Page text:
The second financial crisis began in 1933. This time, it was even more serious and devastating. The situation worsened because of the financial sphere in Austria. Its major bank located in Vienna failed. People in Europe started converting paper money into gold. This fact contributed to the general panic in all of the European countries. After the failure of the bank in Vienna, the panic has spread around all of the European states. Thus, other major European banks also collapsed. At the beginning of 1933, the entire financial system in the United States was practically ruined. In the book History of American Economy, it is noted that “between 1930 and 1932, more than 5000 banks containing more than $3 million in deposits had suspended operations” (Walton and Rockoff 425). Therefore, a great number of banks were closed. The debt crisis was highly serious. The drop in share prices was great. The fact that both private investors and companies sought to withdraw their money from the banks only worsened the situation in the state. It led to the fall of the entire banking system, which was blocked and later stopped functioning.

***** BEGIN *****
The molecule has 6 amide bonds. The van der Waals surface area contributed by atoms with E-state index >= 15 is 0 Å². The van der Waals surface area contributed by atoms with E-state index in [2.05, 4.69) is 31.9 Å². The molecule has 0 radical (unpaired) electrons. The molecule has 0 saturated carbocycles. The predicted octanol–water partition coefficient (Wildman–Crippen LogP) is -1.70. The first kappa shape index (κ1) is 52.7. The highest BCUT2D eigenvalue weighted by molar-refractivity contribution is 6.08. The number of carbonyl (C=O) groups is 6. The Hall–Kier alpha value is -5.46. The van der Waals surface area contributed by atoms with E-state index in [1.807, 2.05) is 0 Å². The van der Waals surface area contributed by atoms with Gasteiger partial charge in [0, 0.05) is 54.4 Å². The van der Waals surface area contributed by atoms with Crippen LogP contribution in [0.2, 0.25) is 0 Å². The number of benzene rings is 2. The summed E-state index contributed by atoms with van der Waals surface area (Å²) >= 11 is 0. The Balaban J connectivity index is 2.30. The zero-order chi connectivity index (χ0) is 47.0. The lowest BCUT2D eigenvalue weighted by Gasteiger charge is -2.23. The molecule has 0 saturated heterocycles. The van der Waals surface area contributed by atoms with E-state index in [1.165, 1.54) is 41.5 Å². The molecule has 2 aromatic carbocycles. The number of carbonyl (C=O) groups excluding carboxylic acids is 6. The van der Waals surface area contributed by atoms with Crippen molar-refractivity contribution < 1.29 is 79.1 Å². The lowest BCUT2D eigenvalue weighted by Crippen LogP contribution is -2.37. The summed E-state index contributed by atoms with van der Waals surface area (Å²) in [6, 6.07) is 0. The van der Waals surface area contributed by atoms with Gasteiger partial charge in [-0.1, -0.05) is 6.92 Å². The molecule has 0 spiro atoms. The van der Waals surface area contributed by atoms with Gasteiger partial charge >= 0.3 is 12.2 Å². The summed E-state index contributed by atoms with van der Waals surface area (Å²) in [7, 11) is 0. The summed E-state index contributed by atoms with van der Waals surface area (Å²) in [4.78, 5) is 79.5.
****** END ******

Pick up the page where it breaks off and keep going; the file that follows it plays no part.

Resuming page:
There was the great decline of economy. The decline in industrial production actually approached 50% and in some areas, this figure was even higher (Cravens 54). The Great Depression particularly affected the sphere of agriculture. Farmers who could not sell their products became bankrupt. During this period, more than 600,000 of farms collapsed (Cravens 55). The Great Depression led to the extreme reduction of GDP in the country. In the book History of American Economy, it is stated that “the US gross domestic product (GDP) in current prices declined 46 percent, from $104.4 billion to $56 billion” (Walton and Rockoff 418). People in all cities of the country have experienced great difficulties.